This course encourages students to understand the spatial organization of Earth’s surface and relationships between peoples and places and physical and human environments in order to explain the interactions that occur in the world. Students will use maps and technology to present information about people and places, as well as how human and physical systems interact. Students will study how economic, political, and cultural processes shape patterns of human populations.
This course covers major past world events and their effects on today's world. Topics focused briefly upon include Rome, Greece, the crusades, and medieval life. Covered more in depth include the Renaissance, the French Revolution, World War I, and World War II. Discussion and reading will be emphasized.
This is a study of U.S. History from the Civil War to the present. Topics focused upon include Reconstruction, the Gilded Age, World War I, and the New Deal. Discussion and reading will be emphasized.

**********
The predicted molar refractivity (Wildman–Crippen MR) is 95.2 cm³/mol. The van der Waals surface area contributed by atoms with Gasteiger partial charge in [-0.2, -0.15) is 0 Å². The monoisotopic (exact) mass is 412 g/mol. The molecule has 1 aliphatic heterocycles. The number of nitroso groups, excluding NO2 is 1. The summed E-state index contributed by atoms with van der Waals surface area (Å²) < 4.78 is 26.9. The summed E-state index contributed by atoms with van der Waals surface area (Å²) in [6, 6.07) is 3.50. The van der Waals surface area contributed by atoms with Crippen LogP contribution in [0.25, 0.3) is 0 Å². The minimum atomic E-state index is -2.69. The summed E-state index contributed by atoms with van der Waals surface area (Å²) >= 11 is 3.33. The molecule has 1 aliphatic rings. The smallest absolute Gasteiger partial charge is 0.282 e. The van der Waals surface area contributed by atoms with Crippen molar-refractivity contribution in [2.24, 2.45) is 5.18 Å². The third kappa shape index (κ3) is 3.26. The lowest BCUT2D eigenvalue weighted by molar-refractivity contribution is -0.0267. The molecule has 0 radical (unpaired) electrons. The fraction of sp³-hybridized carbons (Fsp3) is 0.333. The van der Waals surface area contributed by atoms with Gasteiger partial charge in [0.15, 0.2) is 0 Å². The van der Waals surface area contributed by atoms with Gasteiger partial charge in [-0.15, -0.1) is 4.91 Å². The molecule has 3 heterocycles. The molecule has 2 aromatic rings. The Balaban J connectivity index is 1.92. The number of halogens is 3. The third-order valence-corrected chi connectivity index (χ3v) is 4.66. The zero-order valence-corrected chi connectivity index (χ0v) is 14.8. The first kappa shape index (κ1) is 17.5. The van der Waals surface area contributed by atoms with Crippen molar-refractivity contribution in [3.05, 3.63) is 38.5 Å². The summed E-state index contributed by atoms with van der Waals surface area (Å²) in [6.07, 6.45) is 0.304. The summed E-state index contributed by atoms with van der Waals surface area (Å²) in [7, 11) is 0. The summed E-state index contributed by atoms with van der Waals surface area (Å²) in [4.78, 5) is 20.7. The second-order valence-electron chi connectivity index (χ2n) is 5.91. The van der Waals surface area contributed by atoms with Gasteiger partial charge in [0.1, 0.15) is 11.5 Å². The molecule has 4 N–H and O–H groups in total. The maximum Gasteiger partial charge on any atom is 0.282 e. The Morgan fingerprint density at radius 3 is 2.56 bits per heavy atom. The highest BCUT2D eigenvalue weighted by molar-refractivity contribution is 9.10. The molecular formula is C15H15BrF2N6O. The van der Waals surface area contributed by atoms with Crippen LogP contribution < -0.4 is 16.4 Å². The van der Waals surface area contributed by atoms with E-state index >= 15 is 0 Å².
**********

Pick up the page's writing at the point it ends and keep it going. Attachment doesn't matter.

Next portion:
U.S. History (dual credit)
This course studies United States history from Reconstruction through the present. It studies the changing configuration of American culture and its modes of expression, religion, politics, and literature. Emphasis is placed on the changing role of the government on the lives of people, and on the changing position of the United States in world affairs. It studies the impact of industrialization, imperialism, two world wars, and the cold war on the policies of the United States.
This course covers the major principles of the American Government. Topics focused upon include the Constitution, the three federal branches, and political parties. Discussion and reading will be emphasized.
U.S. Government (dual credit)
This course examines the development of constitutional principles and issues such as civil liberties, the role of political parties, and the structure and functioning of the legislative, executive, and judicial branches of the national government of the United States.